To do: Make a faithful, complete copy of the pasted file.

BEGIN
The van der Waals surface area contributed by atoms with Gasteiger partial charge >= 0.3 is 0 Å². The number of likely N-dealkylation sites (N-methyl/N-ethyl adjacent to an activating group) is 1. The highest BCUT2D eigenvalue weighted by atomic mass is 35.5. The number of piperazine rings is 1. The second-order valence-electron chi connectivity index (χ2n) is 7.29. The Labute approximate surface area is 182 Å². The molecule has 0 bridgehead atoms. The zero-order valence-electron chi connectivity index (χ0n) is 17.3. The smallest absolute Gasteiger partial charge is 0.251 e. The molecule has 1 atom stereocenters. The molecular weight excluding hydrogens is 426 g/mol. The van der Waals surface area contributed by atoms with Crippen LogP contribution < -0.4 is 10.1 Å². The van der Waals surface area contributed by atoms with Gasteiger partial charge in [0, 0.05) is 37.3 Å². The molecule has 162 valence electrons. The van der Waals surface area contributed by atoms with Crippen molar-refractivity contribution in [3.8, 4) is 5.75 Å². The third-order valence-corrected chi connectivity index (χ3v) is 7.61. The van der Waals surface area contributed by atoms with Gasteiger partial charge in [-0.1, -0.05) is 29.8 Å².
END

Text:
The van der Waals surface area contributed by atoms with Gasteiger partial charge >= 0.3 is 0 Å². The number of likely N-dealkylation sites (N-methyl/N-ethyl adjacent to an activating group) is 1. The highest BCUT2D eigenvalue weighted by atomic mass is 35.5. The number of piperazine rings is 1. The second-order valence-electron chi connectivity index (χ2n) is 7.29. The Labute approximate surface area is 182 Å². The molecule has 0 bridgehead atoms. The zero-order valence-electron chi connectivity index (χ0n) is 17.3. The smallest absolute Gasteiger partial charge is 0.251 e. The molecule has 1 atom stereocenters. The molecular weight excluding hydrogens is 426 g/mol. The van der Waals surface area contributed by atoms with Crippen LogP contribution < -0.4 is 10.1 Å². The van der Waals surface area contributed by atoms with Gasteiger partial charge in [0, 0.05) is 37.3 Å². The molecule has 162 valence electrons. The van der Waals surface area contributed by atoms with Crippen molar-refractivity contribution in [3.8, 4) is 5.75 Å². The third-order valence-corrected chi connectivity index (χ3v) is 7.61. The van der Waals surface area contributed by atoms with Gasteiger partial charge in [-0.1, -0.05) is 29.8 Å².